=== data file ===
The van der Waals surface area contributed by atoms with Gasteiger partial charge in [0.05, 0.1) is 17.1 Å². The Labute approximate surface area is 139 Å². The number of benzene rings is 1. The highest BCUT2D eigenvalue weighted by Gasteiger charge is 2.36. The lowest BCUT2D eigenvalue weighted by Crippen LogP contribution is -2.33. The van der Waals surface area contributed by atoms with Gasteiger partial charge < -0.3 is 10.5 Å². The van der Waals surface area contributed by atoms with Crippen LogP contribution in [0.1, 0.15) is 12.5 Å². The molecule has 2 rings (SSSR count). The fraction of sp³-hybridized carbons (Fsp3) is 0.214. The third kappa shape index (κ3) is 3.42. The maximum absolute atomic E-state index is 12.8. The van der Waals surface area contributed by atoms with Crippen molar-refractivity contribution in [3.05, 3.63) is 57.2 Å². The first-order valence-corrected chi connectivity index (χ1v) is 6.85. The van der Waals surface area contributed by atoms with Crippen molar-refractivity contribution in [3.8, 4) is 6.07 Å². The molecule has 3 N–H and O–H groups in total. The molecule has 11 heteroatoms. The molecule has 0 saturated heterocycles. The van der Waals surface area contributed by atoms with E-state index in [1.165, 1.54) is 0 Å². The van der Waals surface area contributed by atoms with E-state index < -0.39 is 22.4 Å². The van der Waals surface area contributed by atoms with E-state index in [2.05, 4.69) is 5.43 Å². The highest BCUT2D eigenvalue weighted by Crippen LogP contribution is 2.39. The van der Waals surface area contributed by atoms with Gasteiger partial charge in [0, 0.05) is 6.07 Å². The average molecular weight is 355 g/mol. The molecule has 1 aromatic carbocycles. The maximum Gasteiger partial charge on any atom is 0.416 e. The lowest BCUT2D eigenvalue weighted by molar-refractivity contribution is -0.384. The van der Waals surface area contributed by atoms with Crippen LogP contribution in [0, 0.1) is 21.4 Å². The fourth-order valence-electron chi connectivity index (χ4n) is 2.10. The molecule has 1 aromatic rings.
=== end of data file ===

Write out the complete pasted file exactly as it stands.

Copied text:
The van der Waals surface area contributed by atoms with Gasteiger partial charge in [0.05, 0.1) is 17.1 Å². The Labute approximate surface area is 139 Å². The number of benzene rings is 1. The highest BCUT2D eigenvalue weighted by Gasteiger charge is 2.36. The lowest BCUT2D eigenvalue weighted by Crippen LogP contribution is -2.33. The van der Waals surface area contributed by atoms with Gasteiger partial charge < -0.3 is 10.5 Å². The van der Waals surface area contributed by atoms with Crippen LogP contribution in [0.1, 0.15) is 12.5 Å². The molecule has 2 rings (SSSR count). The fraction of sp³-hybridized carbons (Fsp3) is 0.214. The third kappa shape index (κ3) is 3.42. The maximum absolute atomic E-state index is 12.8. The van der Waals surface area contributed by atoms with Crippen molar-refractivity contribution in [3.05, 3.63) is 57.2 Å². The first-order valence-corrected chi connectivity index (χ1v) is 6.85. The van der Waals surface area contributed by atoms with Crippen molar-refractivity contribution in [3.8, 4) is 6.07 Å². The molecule has 3 N–H and O–H groups in total. The molecule has 11 heteroatoms. The molecule has 0 saturated heterocycles. The van der Waals surface area contributed by atoms with E-state index in [1.165, 1.54) is 0 Å². The van der Waals surface area contributed by atoms with E-state index < -0.39 is 22.4 Å². The van der Waals surface area contributed by atoms with E-state index in [2.05, 4.69) is 5.43 Å². The highest BCUT2D eigenvalue weighted by Crippen LogP contribution is 2.39. The van der Waals surface area contributed by atoms with Gasteiger partial charge in [0, 0.05) is 6.07 Å². The average molecular weight is 355 g/mol. The molecule has 1 aromatic carbocycles. The maximum Gasteiger partial charge on any atom is 0.416 e. The lowest BCUT2D eigenvalue weighted by molar-refractivity contribution is -0.384. The van der Waals surface area contributed by atoms with Crippen LogP contribution in [0, 0.1) is 21.4 Å². The fourth-order valence-electron chi connectivity index (χ4n) is 2.10. The molecule has 1 aromatic rings.